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In the introduction of Eastin and Knill's paper on the no-go Theorem for universal and transversal quantum gate sets, they assert that an error E can only be detected if PEP∝P, where P is the projection operator onto the logical subspace. Why is this true, and is there a nice intuitive reason for this to be the case (or at least a slick geometric proof)?

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What the condition $PEP\propto P$ says is that the error, when projecting to the code space, does not change the quantum state of the code (up to an overall factor). To be more explicit, suppose $PEP=aP$. If $|\psi\rangle$ is a state in the code space (i.e. $P|{\psi}\rangle=|\psi\rangle$), then $E|\psi\rangle=PEP|\psi\rangle+(1-P)EP|\psi\rangle=a|\psi\rangle + (1-P)E|\psi\rangle$, where the second term $(1-P)E|\psi\rangle$ lives entirely outside the code space, which can be easily captured by measuring the projector and corrected.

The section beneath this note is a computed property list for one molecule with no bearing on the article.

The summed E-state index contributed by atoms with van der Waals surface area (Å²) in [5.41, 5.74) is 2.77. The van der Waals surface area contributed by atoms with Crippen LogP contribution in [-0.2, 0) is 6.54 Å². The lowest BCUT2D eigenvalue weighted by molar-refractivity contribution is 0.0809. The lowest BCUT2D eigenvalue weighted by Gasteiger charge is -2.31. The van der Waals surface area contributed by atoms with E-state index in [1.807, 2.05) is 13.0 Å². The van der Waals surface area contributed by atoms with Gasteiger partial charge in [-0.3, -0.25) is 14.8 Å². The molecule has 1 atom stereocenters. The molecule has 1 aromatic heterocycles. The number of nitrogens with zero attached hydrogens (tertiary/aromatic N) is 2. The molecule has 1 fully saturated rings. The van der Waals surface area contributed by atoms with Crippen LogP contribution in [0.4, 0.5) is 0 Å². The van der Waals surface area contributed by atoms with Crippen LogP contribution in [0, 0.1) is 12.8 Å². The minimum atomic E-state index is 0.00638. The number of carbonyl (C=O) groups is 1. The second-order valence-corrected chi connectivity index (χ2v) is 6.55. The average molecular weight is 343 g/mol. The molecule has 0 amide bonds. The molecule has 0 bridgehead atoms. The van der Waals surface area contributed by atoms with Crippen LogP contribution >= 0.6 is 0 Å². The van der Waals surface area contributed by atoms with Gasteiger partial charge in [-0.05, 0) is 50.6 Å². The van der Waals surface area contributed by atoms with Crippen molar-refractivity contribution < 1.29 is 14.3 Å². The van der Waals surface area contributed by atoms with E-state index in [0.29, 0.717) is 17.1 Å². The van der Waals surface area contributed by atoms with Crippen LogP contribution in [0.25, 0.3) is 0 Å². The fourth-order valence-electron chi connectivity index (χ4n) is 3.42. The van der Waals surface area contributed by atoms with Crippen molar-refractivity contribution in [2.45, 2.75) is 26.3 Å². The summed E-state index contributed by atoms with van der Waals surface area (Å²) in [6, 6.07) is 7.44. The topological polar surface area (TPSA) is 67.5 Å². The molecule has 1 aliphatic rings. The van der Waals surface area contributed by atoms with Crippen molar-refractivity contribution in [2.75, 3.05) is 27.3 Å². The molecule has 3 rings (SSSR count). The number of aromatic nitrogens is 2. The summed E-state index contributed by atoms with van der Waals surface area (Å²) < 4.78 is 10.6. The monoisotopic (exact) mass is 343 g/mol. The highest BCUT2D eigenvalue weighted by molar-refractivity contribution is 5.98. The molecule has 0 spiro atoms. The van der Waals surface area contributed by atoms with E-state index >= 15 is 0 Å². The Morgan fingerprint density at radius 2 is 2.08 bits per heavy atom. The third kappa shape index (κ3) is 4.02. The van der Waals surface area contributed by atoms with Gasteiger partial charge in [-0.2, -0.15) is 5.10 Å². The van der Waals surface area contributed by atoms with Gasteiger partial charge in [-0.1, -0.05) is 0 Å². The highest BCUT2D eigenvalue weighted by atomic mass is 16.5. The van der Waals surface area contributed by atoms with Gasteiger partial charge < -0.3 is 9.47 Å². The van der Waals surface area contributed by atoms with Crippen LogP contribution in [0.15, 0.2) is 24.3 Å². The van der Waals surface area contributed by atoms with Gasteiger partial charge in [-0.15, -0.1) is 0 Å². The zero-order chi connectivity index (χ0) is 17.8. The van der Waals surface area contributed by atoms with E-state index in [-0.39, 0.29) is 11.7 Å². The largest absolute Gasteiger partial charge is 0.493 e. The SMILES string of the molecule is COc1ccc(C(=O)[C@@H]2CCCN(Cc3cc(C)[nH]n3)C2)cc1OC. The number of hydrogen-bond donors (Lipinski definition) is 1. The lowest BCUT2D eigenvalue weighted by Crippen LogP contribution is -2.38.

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  • $\begingroup$ How is this consistent with, say, the surface code? A single X error takes us out of the code space, so $PEP=0$, but a single X error is certainly correctable. $\endgroup$ Commented Apr 25, 2022 at 2:24
  • $\begingroup$ @JahanClaes $a$ can be $0$, that's the surface code example. $\endgroup$
    – Meng Cheng
    Commented Apr 25, 2022 at 3:34

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